This guest post is by the fabulous Jo from the blog Miracle Max. This is a frank and open look at post natal depression and I am honoured Jo chose to share her story today on my blog. Please leave Jo a comment below if this resonates with you & please don’t forget to head on over to her fantastic blog and check it out. Thank you.
We all have an image in our heads on what motherhood is going to be like. We see pictures in magazines and endless Instagram photos of new Mums making it look like having a new born is a breeze.
I spent 9 months dreaming of what perfection lay ahead of me once my bundle of joy arrived. It would be the most magical thing to ever happen to me, I was sure of it. I would spend hours cuddling my perfect baby, go out for coffee mornings with friends, maybe even get down the gym once or twice a week. I was going to look just like the perfect women in those magazines- and I couldn’t wait.
But in reality becoming a Mum is hands down the hardest thing that’s ever happened to me. Life as I knew it was gone forever and I was thrust into a world of dirty nappies, a screaming baby and sleepless nights. My whole life changed overnight. I thought I was prepared – mentally, emotionally, physically. But there is no way to prepare for the difference having a child makes in your life.
Some women take to motherhood like a duck to water, and some don’t. I fell into the latter category. I had a horrific 32-hour labour with a very traumatic ending where I was taken to theatre to have a forceps delivery. I was traumatised and physically drained but just a few days later I was sent home to care for this tiny human who was totally dependent on me. But I just didn’t have the energy. I’d lost a lot of blood during delivery and was very weak, barely even able to walk downstairs. Max would cry for me, his Mum, the person who had carried him safely for 9 months, but I just couldn’t help him. Instead I’d sit and watch helplessly as my Husband, Adam, would tend to him. I felt like a bystander in my own life, watching Adam do all the things I felt I should be doing.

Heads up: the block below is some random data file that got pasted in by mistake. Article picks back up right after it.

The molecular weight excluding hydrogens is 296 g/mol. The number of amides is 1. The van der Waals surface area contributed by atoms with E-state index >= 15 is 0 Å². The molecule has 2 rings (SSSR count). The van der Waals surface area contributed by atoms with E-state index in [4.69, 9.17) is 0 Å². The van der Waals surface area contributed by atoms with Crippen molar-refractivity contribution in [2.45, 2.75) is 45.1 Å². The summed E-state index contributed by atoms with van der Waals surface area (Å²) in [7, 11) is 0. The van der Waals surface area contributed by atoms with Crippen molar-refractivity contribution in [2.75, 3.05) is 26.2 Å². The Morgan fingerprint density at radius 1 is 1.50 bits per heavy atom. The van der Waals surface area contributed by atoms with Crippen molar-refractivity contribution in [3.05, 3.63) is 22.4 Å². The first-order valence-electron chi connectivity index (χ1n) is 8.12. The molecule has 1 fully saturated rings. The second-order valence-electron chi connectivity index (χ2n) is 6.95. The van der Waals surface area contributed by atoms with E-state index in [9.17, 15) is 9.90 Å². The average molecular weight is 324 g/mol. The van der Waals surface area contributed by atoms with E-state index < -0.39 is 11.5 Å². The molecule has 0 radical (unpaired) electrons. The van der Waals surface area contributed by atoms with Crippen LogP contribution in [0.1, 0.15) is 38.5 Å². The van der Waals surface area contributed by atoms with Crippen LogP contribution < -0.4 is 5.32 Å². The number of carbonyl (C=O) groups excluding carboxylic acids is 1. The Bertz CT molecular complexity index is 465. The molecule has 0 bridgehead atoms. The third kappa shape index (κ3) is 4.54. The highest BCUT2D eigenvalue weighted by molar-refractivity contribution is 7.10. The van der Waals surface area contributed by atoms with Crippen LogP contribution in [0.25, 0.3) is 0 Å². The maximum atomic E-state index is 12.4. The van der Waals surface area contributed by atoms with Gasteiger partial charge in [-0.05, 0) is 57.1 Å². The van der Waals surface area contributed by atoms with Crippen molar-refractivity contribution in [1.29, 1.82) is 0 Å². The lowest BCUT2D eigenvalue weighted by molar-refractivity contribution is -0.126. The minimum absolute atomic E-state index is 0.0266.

A few weeks passed and I slowly gained my strength back. But I still couldn’t bring myself to care for Max. I’d missed out on those precious first few weeks of bonding with him and he felt like a stranger to me. I didn’t have the urge to pick him up, cuddle him or feed him and I was still leaving the main bulk of the parenting duties to Adam.
I was shutting myself away, too anxious to leave the house. I was spending hours every day crying. My hormones were all over the place and I just wanted to get in my car and drive as far away as possible and never come back.
Post Natal Depression (PND) affects 1 in every 10 women – and I soon realised I was one of them. It seems weird saying this out loud as I never had a ‘formal’ diagnosis. But with something like this, you just know. It’s the only explanation for the anxiety and inability to cope that I was experiencing.
I never visited my doctor and instead decided to tackle my depression with the help of family and friends. They were great. Adam would sit me down and try to get me to admit how I was really feeling. I found talking open and honestly really helped me to get to the bottom of why I was feeling like this. I came to realise that it wasn’t because I didn’t love Max. In fact, it was the total opposite. I loved him so much that I was scared I would let him down and fail at being his Mum.
Slowly but surely Adam would encourage me to do more for Max, but never putting any pressure on me. I started to build up my confidence. Instead of giving him a quick feed and rushing to put him down, I would sit and give him a cuddle and let him fall asleep in my arms. Day by day my confidence was growing and good days started to outweigh the bad.
Max is now 4 months old and PND is still something I am having to work hard to control, it unfortunately doesn’t go away over night. I have bad days and relapses where all I want to do is cry, but these are no longer daily. I no longer feel like I want to run away from everything. Instead I turn my frustration and sadness into determination. Max was a much wanted baby and I am determined to do my very best to give him the happy and healthy life that he deserves.